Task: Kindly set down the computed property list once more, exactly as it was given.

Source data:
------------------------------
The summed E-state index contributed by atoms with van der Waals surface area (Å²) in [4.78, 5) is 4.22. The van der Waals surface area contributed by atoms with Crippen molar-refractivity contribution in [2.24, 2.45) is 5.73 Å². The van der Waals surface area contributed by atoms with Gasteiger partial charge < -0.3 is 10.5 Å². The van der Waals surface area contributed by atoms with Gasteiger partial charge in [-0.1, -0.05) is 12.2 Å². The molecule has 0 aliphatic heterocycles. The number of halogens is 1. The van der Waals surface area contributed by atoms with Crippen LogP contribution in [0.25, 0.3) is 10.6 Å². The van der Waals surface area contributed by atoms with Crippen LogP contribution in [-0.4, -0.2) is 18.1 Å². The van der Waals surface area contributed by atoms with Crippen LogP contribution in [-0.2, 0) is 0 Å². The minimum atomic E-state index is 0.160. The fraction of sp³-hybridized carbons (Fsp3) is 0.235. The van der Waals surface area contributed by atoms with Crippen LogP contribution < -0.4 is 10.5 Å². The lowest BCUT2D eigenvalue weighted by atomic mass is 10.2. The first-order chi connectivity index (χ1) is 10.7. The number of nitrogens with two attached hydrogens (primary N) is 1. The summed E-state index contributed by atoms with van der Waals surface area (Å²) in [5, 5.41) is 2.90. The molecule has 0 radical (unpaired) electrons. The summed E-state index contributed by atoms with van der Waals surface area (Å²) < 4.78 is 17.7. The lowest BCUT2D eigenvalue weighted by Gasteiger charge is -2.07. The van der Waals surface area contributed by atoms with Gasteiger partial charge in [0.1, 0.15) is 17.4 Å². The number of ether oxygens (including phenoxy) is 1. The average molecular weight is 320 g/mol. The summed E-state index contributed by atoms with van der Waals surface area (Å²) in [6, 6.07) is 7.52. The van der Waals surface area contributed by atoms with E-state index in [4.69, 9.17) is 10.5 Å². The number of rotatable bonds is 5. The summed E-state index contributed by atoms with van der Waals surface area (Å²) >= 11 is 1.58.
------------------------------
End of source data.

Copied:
The summed E-state index contributed by atoms with van der Waals surface area (Å²) in [4.78, 5) is 4.22. The van der Waals surface area contributed by atoms with Crippen molar-refractivity contribution in [2.24, 2.45) is 5.73 Å². The van der Waals surface area contributed by atoms with Gasteiger partial charge < -0.3 is 10.5 Å². The van der Waals surface area contributed by atoms with Gasteiger partial charge in [-0.1, -0.05) is 12.2 Å². The molecule has 0 aliphatic heterocycles. The number of halogens is 1. The van der Waals surface area contributed by atoms with Crippen LogP contribution in [0.25, 0.3) is 10.6 Å². The van der Waals surface area contributed by atoms with Crippen LogP contribution in [-0.4, -0.2) is 18.1 Å². The van der Waals surface area contributed by atoms with Crippen LogP contribution in [-0.2, 0) is 0 Å². The minimum atomic E-state index is 0.160. The fraction of sp³-hybridized carbons (Fsp3) is 0.235. The van der Waals surface area contributed by atoms with Crippen LogP contribution < -0.4 is 10.5 Å². The lowest BCUT2D eigenvalue weighted by atomic mass is 10.2. The first-order chi connectivity index (χ1) is 10.7. The number of nitrogens with two attached hydrogens (primary N) is 1. The summed E-state index contributed by atoms with van der Waals surface area (Å²) in [5, 5.41) is 2.90. The molecule has 0 radical (unpaired) electrons. The summed E-state index contributed by atoms with van der Waals surface area (Å²) < 4.78 is 17.7. The lowest BCUT2D eigenvalue weighted by Gasteiger charge is -2.07. The van der Waals surface area contributed by atoms with Gasteiger partial charge in [0.1, 0.15) is 17.4 Å². The number of ether oxygens (including phenoxy) is 1. The average molecular weight is 320 g/mol. The summed E-state index contributed by atoms with van der Waals surface area (Å²) in [6, 6.07) is 7.52. The van der Waals surface area contributed by atoms with E-state index in [4.69, 9.17) is 10.5 Å². The number of rotatable bonds is 5. The summed E-state index contributed by atoms with van der Waals surface area (Å²) >= 11 is 1.58.